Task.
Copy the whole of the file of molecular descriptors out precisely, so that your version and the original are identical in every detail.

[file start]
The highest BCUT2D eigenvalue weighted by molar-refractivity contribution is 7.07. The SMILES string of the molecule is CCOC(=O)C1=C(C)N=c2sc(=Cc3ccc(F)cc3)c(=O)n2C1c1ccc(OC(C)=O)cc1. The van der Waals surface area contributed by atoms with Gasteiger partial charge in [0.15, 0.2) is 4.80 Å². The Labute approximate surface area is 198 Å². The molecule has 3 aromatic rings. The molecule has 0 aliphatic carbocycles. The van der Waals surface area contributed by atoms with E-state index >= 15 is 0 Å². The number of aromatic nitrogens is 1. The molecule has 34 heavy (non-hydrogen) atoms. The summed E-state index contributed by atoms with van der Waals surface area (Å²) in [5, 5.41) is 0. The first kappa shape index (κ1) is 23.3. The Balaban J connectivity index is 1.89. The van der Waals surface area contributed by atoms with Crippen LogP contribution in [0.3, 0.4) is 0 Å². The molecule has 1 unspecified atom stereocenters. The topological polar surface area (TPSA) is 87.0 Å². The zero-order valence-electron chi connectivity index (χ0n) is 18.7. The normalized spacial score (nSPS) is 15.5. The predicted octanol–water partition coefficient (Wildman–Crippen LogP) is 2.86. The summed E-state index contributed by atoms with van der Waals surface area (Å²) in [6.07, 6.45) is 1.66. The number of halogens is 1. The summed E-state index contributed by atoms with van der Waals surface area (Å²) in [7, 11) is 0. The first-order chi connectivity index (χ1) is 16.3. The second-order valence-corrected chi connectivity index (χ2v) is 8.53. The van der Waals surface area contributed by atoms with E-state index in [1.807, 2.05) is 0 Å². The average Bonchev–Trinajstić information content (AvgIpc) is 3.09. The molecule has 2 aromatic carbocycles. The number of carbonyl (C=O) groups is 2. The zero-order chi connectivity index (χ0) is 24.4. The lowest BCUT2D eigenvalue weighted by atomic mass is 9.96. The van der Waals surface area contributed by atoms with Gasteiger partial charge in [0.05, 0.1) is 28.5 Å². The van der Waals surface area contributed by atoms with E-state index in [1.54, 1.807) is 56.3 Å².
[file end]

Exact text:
The highest BCUT2D eigenvalue weighted by molar-refractivity contribution is 7.07. The SMILES string of the molecule is CCOC(=O)C1=C(C)N=c2sc(=Cc3ccc(F)cc3)c(=O)n2C1c1ccc(OC(C)=O)cc1. The van der Waals surface area contributed by atoms with Gasteiger partial charge in [0.15, 0.2) is 4.80 Å². The Labute approximate surface area is 198 Å². The molecule has 3 aromatic rings. The molecule has 0 aliphatic carbocycles. The van der Waals surface area contributed by atoms with E-state index >= 15 is 0 Å². The number of aromatic nitrogens is 1. The molecule has 34 heavy (non-hydrogen) atoms. The summed E-state index contributed by atoms with van der Waals surface area (Å²) in [5, 5.41) is 0. The first kappa shape index (κ1) is 23.3. The Balaban J connectivity index is 1.89. The van der Waals surface area contributed by atoms with Crippen LogP contribution in [0.3, 0.4) is 0 Å². The molecule has 1 unspecified atom stereocenters. The topological polar surface area (TPSA) is 87.0 Å². The zero-order valence-electron chi connectivity index (χ0n) is 18.7. The normalized spacial score (nSPS) is 15.5. The predicted octanol–water partition coefficient (Wildman–Crippen LogP) is 2.86. The summed E-state index contributed by atoms with van der Waals surface area (Å²) in [6.07, 6.45) is 1.66. The number of halogens is 1. The summed E-state index contributed by atoms with van der Waals surface area (Å²) in [7, 11) is 0. The first-order chi connectivity index (χ1) is 16.3. The second-order valence-corrected chi connectivity index (χ2v) is 8.53. The van der Waals surface area contributed by atoms with E-state index in [1.807, 2.05) is 0 Å². The average Bonchev–Trinajstić information content (AvgIpc) is 3.09. The molecule has 2 aromatic carbocycles. The number of carbonyl (C=O) groups is 2. The zero-order chi connectivity index (χ0) is 24.4. The lowest BCUT2D eigenvalue weighted by atomic mass is 9.96. The van der Waals surface area contributed by atoms with Gasteiger partial charge in [0.05, 0.1) is 28.5 Å². The van der Waals surface area contributed by atoms with E-state index in [1.54, 1.807) is 56.3 Å².